Malaysia plans to curb a judicial review of its controversial Internal Security Act (ISA), which allows the pre-emptive detention of suspects.
The move is an attempt to keep state security matters outside the jurisdiction of the courts and has been criticised by civil rights activists. They claim the government is using the "war on terror" to cloak a crackdown on opposition parties.
The proposed tightening of the ISA is a response to a decision in September by the nation's highest court. It ruled that judges had the right to examine the reasons for preventive detention under the ISA, which allows suspects to be held indefinitely without trial.
It found the detention of five political activists affiliated to an opposition party set up by Anwar Ibrahim, the jailed former deputy prime minister, was unlawful.
The Malaysian judiciary had previously been criticised for failing to challenge the government on the ISA, which has been used to detain political opponents of Mahathir Mohamad, the prime minister.
However, Rais Yatim, law affairs minister, said the government's move was made necessary after a court at the weekend ordered the release of a suspected member of Jemaah Islamiah, the terrorist group blamed for the recent bombing in Bali.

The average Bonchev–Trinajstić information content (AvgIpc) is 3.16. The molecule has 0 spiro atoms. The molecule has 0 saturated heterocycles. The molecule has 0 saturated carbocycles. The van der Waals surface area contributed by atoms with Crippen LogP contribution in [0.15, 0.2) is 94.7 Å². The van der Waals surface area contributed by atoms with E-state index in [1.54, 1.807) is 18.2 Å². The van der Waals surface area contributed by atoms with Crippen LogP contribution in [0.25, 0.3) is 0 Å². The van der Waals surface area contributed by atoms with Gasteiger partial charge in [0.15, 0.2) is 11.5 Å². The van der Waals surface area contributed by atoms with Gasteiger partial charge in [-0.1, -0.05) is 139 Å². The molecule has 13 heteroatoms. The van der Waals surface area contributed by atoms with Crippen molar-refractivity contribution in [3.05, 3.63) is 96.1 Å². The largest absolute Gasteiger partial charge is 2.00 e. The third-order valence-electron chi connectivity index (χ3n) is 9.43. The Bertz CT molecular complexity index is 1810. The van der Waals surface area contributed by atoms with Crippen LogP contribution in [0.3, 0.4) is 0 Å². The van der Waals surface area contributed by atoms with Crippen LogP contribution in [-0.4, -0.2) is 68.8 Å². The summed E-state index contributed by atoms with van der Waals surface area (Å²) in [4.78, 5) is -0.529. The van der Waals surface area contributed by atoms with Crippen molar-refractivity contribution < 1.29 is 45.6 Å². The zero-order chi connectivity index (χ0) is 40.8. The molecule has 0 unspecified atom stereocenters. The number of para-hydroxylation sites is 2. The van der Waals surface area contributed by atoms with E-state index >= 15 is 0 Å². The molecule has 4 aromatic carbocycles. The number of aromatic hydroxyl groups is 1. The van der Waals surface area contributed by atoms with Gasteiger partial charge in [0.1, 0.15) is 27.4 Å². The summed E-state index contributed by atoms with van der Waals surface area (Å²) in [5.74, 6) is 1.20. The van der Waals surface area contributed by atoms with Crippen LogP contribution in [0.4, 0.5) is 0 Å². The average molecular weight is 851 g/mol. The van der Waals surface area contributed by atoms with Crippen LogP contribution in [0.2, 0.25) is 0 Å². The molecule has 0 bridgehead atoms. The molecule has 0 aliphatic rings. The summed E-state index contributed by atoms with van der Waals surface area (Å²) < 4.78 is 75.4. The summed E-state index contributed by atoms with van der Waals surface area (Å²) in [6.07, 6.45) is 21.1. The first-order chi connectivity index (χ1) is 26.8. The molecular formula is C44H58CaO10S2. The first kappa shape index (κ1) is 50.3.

Mr Rais said the court order to release Nasharuddin Nasir, the JI suspect, was the start of a dangerous trend and blamed the September ruling by the federal court. National security was the prerogative of the executive, not the judiciary, a stance that had been previously supported by the courts, Mr Rais said.
Despite the court ruling, Mr Nasharuddin was re-arrested by police only 10 minutes after his release, when he was presented with a new two-year detention order signed by the deputy prime minister.
Opposition politicians criticised the renewed detention as illegal. "The issue at stake is not whether one is for or against terrorism, but whether one is for or against the rule of law," said Lim Kit Siang, head of the Democratic Action party.
The five supporters of Mr Ibrahim, who have been described as political prisoners by the US, also remain in custody.